I have been having dreadful dreams of being neck-deep in bowls of spaghetti pasta, or having to wrestle with herds of octopi.
All around me are rows of bars with only one lit up and signs that flash and shriek, “You are at 15 percent power! Turn off your device immediately or suffer the dire consequences!”
In the immortal words of Rosanne Rosannadanna: “If it isn’t one thing, it’s another!” I just get my phone charged and my eBook reader goes down. I just get that back up to speed and discover my laptop is winded.
My robo-vacuum sadly blinked its yellow “I’m exhausted. Call me in the morning” light at me when I needed it to suck up pine needles. I even bought a special case with a backup battery for my phone. It lasted about six months but no longer connects properly to its little plug in either the house or in the car. It is a very good thing, I think, that I decided against the plug-in Prius.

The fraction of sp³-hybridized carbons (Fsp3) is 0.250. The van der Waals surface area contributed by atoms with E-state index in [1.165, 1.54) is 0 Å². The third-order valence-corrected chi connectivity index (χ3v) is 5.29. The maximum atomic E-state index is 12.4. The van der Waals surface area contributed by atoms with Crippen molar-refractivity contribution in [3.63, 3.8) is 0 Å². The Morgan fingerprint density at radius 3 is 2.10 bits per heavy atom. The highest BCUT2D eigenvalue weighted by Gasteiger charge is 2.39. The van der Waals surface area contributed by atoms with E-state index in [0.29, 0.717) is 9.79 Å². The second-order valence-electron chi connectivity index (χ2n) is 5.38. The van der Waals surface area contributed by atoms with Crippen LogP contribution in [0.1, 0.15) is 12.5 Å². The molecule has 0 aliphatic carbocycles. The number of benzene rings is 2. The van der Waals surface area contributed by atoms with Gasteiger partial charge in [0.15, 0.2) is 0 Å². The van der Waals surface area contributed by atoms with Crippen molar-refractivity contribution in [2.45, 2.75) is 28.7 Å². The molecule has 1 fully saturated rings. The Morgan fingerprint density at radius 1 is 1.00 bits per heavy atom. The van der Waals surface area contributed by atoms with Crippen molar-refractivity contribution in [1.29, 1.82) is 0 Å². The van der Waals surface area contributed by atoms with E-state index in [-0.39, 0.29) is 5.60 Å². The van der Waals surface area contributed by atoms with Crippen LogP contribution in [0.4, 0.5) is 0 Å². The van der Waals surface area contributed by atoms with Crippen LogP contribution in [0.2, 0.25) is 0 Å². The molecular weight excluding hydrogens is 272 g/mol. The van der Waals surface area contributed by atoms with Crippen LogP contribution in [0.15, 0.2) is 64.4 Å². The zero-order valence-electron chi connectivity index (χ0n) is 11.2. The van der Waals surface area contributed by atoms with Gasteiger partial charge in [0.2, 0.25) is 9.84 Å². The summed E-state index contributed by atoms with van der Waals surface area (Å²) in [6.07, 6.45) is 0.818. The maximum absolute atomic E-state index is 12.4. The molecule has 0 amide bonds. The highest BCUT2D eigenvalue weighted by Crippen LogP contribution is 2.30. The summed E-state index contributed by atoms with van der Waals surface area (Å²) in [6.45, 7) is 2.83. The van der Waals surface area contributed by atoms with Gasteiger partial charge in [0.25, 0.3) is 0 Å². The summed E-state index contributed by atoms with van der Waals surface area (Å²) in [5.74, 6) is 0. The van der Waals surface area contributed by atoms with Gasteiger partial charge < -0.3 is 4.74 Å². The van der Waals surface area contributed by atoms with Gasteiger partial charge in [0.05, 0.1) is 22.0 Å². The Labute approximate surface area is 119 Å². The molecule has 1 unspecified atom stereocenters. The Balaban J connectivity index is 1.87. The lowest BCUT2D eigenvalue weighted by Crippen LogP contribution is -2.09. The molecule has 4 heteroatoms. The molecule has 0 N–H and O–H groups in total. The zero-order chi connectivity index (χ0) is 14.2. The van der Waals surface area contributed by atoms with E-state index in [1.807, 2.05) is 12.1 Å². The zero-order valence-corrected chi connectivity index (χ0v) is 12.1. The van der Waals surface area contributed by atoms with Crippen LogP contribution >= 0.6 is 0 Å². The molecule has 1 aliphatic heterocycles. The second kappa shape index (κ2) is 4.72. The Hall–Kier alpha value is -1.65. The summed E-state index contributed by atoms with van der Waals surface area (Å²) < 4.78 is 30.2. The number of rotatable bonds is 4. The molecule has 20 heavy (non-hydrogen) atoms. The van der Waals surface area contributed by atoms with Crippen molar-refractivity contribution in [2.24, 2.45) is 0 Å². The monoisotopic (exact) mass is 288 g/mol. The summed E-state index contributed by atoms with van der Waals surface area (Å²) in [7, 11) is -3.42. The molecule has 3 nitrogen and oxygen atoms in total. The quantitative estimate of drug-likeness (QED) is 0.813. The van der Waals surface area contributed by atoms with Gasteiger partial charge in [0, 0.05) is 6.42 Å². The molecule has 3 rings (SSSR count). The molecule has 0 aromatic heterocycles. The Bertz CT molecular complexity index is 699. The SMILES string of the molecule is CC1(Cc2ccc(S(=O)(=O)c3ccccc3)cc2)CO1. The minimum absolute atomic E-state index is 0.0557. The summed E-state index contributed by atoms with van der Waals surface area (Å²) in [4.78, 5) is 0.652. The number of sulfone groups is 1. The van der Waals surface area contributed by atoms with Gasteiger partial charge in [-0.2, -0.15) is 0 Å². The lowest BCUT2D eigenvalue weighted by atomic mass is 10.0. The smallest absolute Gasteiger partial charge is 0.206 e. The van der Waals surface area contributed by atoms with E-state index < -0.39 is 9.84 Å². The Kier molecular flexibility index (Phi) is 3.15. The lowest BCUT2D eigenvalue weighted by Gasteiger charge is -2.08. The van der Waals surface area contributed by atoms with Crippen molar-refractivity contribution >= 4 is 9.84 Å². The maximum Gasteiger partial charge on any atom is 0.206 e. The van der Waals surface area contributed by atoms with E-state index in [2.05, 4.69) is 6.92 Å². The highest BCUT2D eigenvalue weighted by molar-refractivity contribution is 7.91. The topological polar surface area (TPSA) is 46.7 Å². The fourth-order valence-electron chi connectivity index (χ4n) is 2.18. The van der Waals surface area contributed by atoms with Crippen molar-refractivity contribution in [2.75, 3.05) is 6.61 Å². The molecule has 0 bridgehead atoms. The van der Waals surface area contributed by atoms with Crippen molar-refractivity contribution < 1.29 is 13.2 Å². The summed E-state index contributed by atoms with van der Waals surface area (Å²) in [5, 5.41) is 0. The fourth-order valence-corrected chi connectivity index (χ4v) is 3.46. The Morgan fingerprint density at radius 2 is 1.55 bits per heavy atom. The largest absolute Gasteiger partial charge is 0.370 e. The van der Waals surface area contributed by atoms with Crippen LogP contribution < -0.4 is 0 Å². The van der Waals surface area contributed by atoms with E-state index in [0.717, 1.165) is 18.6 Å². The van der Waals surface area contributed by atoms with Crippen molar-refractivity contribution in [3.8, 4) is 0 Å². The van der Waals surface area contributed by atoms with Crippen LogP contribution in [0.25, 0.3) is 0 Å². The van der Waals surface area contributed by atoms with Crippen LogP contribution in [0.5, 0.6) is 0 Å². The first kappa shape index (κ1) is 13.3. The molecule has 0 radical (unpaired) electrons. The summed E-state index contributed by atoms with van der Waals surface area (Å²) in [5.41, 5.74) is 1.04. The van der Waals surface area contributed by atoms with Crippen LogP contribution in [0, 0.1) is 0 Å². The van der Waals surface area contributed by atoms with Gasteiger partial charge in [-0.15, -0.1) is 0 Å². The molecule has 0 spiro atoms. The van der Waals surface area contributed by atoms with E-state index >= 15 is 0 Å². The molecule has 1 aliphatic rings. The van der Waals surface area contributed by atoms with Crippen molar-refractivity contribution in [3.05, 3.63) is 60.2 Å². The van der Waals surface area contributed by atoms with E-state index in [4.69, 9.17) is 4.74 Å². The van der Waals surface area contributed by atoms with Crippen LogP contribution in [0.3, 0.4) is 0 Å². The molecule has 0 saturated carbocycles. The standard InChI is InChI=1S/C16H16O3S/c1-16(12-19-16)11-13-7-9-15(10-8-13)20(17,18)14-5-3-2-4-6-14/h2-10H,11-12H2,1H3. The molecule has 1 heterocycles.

At the risk of being trite, weren’t these devices supposed to simplify life? Of course they do in some ways, but there wasn’t supposed to be this constant demand for attention from them. They practically whine. If you read between the lines, the warnings really say “Your device is at 18 percent power, you negligent slob and it will shut down and leave you in the dark with no one to talk to and nothing to read if you don’t recharge it right NOW!” If I wanted that kind of nagging, I’d have had more children.
I want my futuristic robotic devices to wander off and charge themselves at precisely the time I don’t need them. Is a reprieve from constant recharging and cords in every direction really too much to ask of those adorable, bright MIT and Carnegie Mellon graduates? I say no and I promise I will be first in line to buy your better solution.
So hop to it, clever children. It falls to you to take over care, feeding and improvement on all the swell devices your preceding generation got us all hooked on.
See if you can’t figure out how to make them all run on tooth plaque or maybe plug into your belly button. I’ll be waiting.
Jean Gillette is a freelance writer still waiting for her Jetson-style flying car. Contact her at email@example.com.